Dominic Thiem: Qualifies automatically by reaching the semifinals. Qualifies if he reaches the quarterfinals and two of the following happen: Cilic fails to reach the semifinals, Berdych fails to reach the final or Goffin fails to win the title. Qualifies with a loss before the quarterfinals if three of the following happen: Cilic fails to reach the quarterfinals, Berdych fails to reach the semifinals, Goffin fails to reach the final, rest of chasers fail to win the title. Put simply, Thiem qualifies if anyone outside the top eight fail to reach their minimum objective.

Marin Cilic: Qualifies automatically by reaching the final. Qualifies if he reaches the semifinals AND either Thiem fails to reach the semifinals or Berdych fails to win the title. Qualifies if he reaches the quarterfinals AND Thiem loses his opening match or Berdych fails to reach the final or Tsonga or Roberto Bautista Agut fail to win the title. Cilic qualifies if any of the chasers fail to reach their minimum objectives.

Marin Cilic hoists the Basel trophy. Photo: Harold Cunningham/Getty Images
Marin Cilic hoists the Basel trophy. Photo: Harold Cunningham/Getty Images

Tomas Berdych: Qualifies automatically by winning the title. Qualifies if he reaches the final and either Thiem or Cilic fail to reach the semifinals AND Goffin fails to win the title. Qualifies if he reaches the semifinals AND three of the following happen: Cilic fails to reach the quarterfinals, Goffin fails to reach the final, Tsonga fails to win the title or Thiem fails to win a match. Must at least reach the semifinals.

David Goffin: Qualifies automatically by winning the title. Qualifies if he reaches the final AND Berdych fails to reach the final and Bautista Agut or Tsonga fail to win the title (those three men are in the same half, which means only one could reach the final. If it’s Tsonga or Bautista Agut, Goffin must beat them). Must at least reach the final.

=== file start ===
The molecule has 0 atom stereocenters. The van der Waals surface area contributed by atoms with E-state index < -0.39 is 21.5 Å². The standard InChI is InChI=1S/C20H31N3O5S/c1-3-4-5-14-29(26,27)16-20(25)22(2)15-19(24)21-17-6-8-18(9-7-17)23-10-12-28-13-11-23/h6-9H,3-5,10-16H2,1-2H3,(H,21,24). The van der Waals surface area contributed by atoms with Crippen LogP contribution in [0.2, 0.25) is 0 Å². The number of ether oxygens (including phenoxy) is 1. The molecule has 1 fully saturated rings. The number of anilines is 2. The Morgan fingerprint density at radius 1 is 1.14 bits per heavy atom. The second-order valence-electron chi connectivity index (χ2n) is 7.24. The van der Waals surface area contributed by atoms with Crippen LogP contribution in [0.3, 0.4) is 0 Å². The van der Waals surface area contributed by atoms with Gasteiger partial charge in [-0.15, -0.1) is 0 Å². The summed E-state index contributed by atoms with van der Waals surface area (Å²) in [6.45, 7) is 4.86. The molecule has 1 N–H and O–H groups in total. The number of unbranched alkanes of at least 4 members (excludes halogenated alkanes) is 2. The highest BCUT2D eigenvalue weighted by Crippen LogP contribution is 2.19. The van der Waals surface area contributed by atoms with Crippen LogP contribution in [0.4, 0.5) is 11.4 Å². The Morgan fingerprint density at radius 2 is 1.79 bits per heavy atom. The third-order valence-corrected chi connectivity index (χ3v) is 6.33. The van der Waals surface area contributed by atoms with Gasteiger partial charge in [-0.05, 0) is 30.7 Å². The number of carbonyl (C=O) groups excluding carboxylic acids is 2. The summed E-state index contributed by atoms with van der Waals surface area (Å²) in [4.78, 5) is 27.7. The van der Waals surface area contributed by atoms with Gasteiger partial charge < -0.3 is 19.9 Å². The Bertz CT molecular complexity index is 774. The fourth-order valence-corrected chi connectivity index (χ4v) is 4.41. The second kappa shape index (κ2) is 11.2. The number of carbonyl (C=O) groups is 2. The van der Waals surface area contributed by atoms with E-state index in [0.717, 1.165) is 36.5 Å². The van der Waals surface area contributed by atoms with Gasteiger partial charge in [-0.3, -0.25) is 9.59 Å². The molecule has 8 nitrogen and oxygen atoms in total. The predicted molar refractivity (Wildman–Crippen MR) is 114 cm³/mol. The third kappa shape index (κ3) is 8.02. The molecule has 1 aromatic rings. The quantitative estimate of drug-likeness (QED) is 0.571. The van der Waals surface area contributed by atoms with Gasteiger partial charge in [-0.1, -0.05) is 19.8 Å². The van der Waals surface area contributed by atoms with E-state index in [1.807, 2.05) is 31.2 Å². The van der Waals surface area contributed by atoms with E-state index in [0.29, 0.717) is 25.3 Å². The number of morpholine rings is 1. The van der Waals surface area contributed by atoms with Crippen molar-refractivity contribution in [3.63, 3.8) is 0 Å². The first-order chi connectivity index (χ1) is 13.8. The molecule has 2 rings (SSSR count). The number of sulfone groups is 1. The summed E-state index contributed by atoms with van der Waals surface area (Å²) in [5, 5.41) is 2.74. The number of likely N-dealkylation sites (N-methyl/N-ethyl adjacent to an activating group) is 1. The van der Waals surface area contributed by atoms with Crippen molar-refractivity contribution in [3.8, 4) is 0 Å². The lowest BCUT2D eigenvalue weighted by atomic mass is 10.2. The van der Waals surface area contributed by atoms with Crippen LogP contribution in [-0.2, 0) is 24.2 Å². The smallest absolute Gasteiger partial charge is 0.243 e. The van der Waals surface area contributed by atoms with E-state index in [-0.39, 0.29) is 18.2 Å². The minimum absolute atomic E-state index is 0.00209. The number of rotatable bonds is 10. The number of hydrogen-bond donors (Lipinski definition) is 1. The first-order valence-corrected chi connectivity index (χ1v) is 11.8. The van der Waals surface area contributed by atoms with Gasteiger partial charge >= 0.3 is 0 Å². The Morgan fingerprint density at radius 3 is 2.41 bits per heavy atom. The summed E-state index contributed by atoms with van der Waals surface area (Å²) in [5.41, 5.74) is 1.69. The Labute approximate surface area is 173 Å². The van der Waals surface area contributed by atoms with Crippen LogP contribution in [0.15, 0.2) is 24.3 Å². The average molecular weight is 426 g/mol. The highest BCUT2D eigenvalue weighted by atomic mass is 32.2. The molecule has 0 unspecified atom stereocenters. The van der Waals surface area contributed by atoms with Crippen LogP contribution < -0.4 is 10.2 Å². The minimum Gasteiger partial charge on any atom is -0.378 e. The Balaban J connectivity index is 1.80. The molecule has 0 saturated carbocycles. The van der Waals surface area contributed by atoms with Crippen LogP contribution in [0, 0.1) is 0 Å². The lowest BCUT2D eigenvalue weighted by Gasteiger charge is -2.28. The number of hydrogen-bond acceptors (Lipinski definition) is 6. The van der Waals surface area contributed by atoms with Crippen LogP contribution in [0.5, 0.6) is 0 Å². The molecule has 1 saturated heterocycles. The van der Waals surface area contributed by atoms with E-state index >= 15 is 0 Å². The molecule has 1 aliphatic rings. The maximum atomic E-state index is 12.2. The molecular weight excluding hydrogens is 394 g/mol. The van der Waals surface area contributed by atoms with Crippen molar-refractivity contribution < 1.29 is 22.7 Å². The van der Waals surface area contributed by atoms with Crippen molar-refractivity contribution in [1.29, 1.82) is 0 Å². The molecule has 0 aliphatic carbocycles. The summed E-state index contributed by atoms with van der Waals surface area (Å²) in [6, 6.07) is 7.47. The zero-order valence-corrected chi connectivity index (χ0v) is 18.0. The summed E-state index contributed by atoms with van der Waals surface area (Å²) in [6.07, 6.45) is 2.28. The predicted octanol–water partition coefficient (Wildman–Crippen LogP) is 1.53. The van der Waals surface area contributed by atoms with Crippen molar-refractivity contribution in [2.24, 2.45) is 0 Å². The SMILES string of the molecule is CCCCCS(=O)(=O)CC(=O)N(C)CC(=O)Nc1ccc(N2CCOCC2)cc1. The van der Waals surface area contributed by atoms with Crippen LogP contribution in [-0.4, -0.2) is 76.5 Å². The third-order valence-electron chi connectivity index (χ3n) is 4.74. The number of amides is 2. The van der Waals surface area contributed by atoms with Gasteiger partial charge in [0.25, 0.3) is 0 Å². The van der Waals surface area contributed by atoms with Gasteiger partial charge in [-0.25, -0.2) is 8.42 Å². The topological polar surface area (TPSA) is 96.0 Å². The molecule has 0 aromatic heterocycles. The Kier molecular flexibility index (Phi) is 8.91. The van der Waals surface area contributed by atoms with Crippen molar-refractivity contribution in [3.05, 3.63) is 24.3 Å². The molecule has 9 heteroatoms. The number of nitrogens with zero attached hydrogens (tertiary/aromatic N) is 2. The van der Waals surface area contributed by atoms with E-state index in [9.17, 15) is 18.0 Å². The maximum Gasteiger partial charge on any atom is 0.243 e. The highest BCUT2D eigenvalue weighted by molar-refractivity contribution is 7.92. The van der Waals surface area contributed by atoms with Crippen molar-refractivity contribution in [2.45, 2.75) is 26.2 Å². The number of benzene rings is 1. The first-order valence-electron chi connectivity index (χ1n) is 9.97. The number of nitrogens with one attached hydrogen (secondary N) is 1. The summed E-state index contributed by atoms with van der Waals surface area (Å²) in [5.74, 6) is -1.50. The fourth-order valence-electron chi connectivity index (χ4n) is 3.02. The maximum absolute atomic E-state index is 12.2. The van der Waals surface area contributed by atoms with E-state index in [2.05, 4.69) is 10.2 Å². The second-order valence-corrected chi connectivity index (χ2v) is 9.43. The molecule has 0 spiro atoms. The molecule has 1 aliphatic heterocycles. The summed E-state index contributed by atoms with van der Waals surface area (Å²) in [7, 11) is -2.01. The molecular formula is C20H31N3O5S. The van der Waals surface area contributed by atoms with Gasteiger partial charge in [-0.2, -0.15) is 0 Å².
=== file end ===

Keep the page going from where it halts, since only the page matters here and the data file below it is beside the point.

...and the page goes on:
Jo-Wilfried Tsonga: Must win the title AND either Thiem must lose before the quarterfinals or Cilic fails to reach the semis.

Roberto Bautista Agut: Must win the title AND either Thiem must lose before the quarterfinals or Cilic fails to reach the semis.

Lucas Pouille: Must win the title AND Cilic must lose in the second round (he has a first round bye) AND Goffin must not reach the final.

The draw makes this particularly tricky. Goffin and Cilic are on pace to meet in the third round, which means only one of them can achieve their minimum objective. This match is far more important for Goffin, as Cilic can still qualify with a third round loss. The other key match-up is Berdych and Bautista Agut in the third round. One of them will have their dreams dashed in that round. Berdych, Bautista Agut, Tsonga and Pouille are all in the same half, which means only one can even have a chance at qualifying.

Of course, the men who have already qualified can wreak havoc too. The winner of that Cilic-Goffin battle will likely have to take on Djokovic to reach their goals. Thiem could have to go through Stan Wawrinka to get to the semifinals and qualify by his own power. Tsonga might have to go through Kei Nishikori and Milos Raonic just to reach the semifinals where he’d probably meet Andy Murray.  Pouille, Berdych and Bautista Agut are all in the same quarter as Murray, who possibly has the most to gain in Paris.

Number One scenarios

There is more than two spots in London on the line in Paris. For the first time in two years, the world number one ranking is up for grabs. Andy Murray currently trails Novak Djokovic by 425 points, meaning he could possibly overtake Djokovic in the rankings based on the Paris results. Here’s how Murray can become number one.

Scenario 1: Murray wins the title AND Djokovic fails to reach the final. If Djokovic reaches the final, there is nothing Murray can do to take the top spot in Paris, although a title win over Djokovic would close the gap to a mere 25 points, less than one match win in London.

Scenario 2: Murray reaches the final AND Djokovic fails to reach the quarterfinals. Murray would need a lot of help from the guys in Djokovic’s quarter, but it’s possible.

Over the years, the Paris Masters has been one of the more unpredictable big events as it falls at the end of a long season and the big guns are tired. Anything can happen, so sit back and enjoy the drama as it unfolds. This is what we’ve all been waiting for.